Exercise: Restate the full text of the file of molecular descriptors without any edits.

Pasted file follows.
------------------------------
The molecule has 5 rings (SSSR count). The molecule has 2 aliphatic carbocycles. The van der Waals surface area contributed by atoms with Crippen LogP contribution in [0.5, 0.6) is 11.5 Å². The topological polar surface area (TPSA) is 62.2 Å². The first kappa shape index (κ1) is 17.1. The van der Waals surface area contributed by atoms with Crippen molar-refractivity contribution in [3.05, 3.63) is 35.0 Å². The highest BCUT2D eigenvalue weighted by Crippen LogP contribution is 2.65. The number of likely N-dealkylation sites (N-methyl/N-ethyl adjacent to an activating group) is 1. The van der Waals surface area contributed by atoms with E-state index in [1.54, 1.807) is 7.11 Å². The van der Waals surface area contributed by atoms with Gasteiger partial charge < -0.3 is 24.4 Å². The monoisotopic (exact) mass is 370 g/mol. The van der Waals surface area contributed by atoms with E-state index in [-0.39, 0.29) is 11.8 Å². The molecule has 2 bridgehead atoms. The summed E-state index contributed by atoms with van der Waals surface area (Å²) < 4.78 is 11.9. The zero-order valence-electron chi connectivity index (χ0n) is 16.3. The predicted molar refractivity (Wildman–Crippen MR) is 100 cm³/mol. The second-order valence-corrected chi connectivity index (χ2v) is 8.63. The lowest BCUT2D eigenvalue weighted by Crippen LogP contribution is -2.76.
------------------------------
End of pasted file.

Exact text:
The molecule has 5 rings (SSSR count). The molecule has 2 aliphatic carbocycles. The van der Waals surface area contributed by atoms with Crippen LogP contribution in [0.5, 0.6) is 11.5 Å². The topological polar surface area (TPSA) is 62.2 Å². The first kappa shape index (κ1) is 17.1. The van der Waals surface area contributed by atoms with Crippen molar-refractivity contribution in [3.05, 3.63) is 35.0 Å². The highest BCUT2D eigenvalue weighted by Crippen LogP contribution is 2.65. The number of likely N-dealkylation sites (N-methyl/N-ethyl adjacent to an activating group) is 1. The van der Waals surface area contributed by atoms with E-state index in [1.54, 1.807) is 7.11 Å². The van der Waals surface area contributed by atoms with Gasteiger partial charge < -0.3 is 24.4 Å². The monoisotopic (exact) mass is 370 g/mol. The van der Waals surface area contributed by atoms with E-state index in [-0.39, 0.29) is 11.8 Å². The molecule has 2 bridgehead atoms. The summed E-state index contributed by atoms with van der Waals surface area (Å²) < 4.78 is 11.9. The zero-order valence-electron chi connectivity index (χ0n) is 16.3. The predicted molar refractivity (Wildman–Crippen MR) is 100 cm³/mol. The second-order valence-corrected chi connectivity index (χ2v) is 8.63. The lowest BCUT2D eigenvalue weighted by Crippen LogP contribution is -2.76.